EGA

EU needs to keep up the level of ambition in Environmental Goods Agreement talks

mosca

 

MEP Alessia Mosca on why the EU should stick to a high environmental ambition in EGA talks.

 

When negotiations for the Environmental Goods Agreement were launched in July 2014, the seventeen parties* to the talks made it their duty to remove trade barriers goods that are considered crucial for environmental protection and climate change mitigation.

 

Building on an original APEC list consisting of 54 goods considered environmentally friendly, the negotiations set a very ambitious target. In the year that followed the launch of negotiations the list rapidly rose to around 500 products. Approximately a year ago, both the European Commission and the other governments involved were optimistic about the deal, envisaging a closing by the end of 2015, also in view of the COP 21 in Paris and the WTO Ministerial in Nairobi that took place at that time.

 

Unfortunately, since then things have not gone in the right direction. National interests took precedence over the environmental objectives, and a number of products have been removed from the list, not because of their impact on climate change but because of the potential damages they could have on the economic situation of some of the negotiating parties. The list now under discussion contains slightly more than 300 goods, and it tends to avoid the inclusion of the most environmentally beneficial goods.

 

Nevertheless, we are currently witnessing a strong political push to close the deal – reaffirmed by a joint declaration signed by the competent ministers in the framework of the G-20 in China back in September. Indeed, a happy conclusion of the EGA by the end of this year could mean that the international community is able to conclude a plurilateral agreement, which, to top up this success, would also have a positive impact on the environment. This would show the nice face of trade policy.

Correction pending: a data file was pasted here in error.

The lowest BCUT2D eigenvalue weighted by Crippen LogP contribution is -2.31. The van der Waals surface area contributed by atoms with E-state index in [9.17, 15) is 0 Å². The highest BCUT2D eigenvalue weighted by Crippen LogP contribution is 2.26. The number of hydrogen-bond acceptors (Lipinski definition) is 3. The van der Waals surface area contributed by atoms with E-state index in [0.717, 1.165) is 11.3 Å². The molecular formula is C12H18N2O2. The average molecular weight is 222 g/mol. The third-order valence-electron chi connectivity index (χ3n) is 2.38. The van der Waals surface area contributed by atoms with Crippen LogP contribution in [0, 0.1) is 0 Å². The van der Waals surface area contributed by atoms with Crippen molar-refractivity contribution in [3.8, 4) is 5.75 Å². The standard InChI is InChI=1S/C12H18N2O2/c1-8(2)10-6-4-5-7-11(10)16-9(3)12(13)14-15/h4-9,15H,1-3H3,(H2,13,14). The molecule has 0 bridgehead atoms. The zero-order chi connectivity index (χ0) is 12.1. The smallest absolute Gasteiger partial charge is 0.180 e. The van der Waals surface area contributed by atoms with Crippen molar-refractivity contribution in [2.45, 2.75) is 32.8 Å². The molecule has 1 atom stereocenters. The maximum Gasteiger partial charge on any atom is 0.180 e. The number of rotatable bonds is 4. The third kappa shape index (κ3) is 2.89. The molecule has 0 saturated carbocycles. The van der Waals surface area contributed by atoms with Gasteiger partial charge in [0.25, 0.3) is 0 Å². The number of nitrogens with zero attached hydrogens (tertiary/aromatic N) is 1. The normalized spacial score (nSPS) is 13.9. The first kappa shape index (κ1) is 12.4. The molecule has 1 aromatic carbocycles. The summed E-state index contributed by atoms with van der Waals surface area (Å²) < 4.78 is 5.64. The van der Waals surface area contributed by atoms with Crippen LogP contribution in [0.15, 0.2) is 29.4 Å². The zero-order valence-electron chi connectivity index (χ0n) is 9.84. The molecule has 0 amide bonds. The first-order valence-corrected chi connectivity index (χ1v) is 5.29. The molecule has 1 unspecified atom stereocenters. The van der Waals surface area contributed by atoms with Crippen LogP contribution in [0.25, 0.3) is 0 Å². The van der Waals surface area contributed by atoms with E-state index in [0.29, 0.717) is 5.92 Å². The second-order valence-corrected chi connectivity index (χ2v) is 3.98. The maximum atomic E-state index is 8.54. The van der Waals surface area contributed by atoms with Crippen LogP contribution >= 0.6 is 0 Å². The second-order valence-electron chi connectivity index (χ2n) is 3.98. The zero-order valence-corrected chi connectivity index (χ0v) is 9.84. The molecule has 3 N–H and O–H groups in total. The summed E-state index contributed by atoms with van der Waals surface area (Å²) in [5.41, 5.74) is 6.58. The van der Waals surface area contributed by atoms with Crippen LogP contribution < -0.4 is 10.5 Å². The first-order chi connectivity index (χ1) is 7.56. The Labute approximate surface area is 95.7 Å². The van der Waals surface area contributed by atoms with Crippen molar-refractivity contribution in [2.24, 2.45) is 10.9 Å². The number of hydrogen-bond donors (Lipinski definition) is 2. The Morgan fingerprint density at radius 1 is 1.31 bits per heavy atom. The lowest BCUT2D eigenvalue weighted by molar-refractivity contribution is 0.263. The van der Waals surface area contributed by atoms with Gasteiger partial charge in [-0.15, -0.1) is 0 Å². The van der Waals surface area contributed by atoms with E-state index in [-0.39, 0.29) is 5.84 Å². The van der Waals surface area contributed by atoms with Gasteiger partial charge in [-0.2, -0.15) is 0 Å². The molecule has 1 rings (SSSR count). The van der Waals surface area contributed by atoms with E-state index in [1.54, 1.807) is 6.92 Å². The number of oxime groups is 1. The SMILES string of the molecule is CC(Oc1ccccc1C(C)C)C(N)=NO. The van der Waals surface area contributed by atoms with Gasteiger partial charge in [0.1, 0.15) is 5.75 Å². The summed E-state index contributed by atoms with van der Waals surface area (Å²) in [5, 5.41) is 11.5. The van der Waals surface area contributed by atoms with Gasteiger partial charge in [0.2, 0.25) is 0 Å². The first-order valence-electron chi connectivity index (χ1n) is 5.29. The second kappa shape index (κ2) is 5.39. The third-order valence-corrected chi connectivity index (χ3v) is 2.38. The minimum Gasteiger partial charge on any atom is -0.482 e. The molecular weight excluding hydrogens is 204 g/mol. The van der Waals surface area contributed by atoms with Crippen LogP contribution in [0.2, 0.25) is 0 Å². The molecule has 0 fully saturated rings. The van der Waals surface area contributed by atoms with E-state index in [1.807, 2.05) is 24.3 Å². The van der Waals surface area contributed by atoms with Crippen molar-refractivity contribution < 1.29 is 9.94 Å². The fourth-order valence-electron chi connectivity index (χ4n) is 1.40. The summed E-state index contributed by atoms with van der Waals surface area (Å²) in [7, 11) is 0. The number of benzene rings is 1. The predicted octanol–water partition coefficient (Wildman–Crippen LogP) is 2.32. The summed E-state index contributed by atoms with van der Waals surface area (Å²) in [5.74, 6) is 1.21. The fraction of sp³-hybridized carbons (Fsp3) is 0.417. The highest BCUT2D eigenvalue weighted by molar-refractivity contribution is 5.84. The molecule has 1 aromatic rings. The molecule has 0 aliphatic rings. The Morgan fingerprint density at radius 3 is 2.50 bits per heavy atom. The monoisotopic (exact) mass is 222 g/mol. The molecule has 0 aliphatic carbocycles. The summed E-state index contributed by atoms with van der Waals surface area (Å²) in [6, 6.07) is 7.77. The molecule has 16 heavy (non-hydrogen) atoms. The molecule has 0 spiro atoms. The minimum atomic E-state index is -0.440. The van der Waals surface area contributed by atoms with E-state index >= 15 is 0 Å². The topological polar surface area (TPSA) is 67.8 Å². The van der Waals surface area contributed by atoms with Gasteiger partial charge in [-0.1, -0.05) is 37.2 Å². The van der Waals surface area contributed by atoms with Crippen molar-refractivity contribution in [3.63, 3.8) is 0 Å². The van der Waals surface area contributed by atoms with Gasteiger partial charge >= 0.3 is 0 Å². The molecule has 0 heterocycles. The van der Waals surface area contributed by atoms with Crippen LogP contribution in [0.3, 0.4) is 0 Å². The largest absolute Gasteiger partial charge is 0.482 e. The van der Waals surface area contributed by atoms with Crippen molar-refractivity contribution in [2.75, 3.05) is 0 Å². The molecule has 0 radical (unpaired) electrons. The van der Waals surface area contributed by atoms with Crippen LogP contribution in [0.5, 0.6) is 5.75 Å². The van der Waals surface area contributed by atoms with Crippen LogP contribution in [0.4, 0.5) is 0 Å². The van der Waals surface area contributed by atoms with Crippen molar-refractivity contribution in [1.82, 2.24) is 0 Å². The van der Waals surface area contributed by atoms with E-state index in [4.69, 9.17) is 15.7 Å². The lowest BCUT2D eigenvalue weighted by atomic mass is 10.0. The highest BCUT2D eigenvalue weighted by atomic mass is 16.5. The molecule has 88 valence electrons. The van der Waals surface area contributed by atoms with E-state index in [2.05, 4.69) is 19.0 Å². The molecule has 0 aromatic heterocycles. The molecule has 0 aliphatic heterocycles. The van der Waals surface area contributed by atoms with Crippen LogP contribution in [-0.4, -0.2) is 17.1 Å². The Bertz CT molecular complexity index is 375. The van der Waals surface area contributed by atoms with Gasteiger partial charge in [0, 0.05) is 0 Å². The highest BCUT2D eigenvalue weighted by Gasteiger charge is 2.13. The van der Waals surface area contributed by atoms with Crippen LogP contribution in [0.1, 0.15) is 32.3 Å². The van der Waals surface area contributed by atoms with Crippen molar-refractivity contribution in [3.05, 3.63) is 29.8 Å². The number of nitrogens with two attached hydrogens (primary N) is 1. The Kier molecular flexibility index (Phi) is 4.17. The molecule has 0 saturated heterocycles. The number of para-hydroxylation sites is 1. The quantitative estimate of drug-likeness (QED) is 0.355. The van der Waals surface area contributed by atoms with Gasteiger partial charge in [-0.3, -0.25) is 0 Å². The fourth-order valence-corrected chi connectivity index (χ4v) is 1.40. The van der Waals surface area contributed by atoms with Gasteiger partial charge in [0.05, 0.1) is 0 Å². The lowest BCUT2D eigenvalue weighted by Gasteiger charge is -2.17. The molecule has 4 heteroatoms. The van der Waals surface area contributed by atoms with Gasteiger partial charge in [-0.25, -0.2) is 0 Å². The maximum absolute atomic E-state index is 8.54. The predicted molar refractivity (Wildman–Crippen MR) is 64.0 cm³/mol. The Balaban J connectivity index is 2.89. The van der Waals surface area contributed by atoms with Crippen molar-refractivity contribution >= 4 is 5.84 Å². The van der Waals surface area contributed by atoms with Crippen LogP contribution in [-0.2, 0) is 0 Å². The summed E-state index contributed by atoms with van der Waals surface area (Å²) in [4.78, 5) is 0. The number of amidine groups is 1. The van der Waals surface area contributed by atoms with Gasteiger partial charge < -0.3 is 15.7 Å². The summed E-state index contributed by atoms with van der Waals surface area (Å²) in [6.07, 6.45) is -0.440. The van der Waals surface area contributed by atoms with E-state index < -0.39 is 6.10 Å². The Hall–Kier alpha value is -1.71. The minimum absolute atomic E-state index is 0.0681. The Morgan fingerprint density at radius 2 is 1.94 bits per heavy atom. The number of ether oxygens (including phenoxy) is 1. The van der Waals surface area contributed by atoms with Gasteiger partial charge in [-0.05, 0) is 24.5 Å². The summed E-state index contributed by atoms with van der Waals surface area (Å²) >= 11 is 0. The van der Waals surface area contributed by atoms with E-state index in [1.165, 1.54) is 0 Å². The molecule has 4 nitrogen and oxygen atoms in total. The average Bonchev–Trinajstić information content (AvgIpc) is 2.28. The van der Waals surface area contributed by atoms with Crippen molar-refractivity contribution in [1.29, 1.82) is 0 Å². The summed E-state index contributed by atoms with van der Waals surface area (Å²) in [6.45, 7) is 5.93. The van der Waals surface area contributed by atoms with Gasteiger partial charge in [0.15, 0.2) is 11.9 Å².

From the European Parliament’s point of view, it is not difficult to identify a series of risks to the talks going forward.

 

Firstly, as it has been already underlined on various occasions, the lack of a clear definition of what is a ‘green good’ can be seen as the original sin of the negotiations, which have been conducted without clear environmental guidelines.

 

Secondly, as recently confirmed by some of the negotiators, the actual debate is focused solely on the effects that a final product may have on the environment. It does not take into account the production process of the product, which can be very detrimental to the environment.

 

Thirdly, both services and non-tariff barriers are excluded from the negotiations, and in this case the risk is to create an unbalanced business situation, in which European industries may face other types of obstacle when trying to enter some foreign markets that would not be experienced by foreign investors coming into the European market.

 

All in all, the driving reasons of the Environmental Goods Agreement negotiations are fully in line with the interest of the European Parliament and the EU. The potential of an eventual deal could be extremely positive. For these reasons, especially in this very crucial phase, the European Commission should be strong enough to convince our partners to take seriously into account environmental concerns and to have the political courage to proceed to the end game of the negotiations only if there will be some serious improvement in the general attitude around the deal.

 

Alessia Mosca is an MEP from Italy (S&D). She is rapporteur of the European Parliament’s monitoring group of the Environmental Goods Agreement negotiations currently ongoing in the World Trade Organization.

 

*The following WTO members are involved in the EGA talks: Australia, Canada, China, Costa Rica, Taiwan, the European Union, Hong Kong, Japan, Korea, New Zealand, Norway, Switzerland, Singapore, United States, Israel, Turkey and Iceland.

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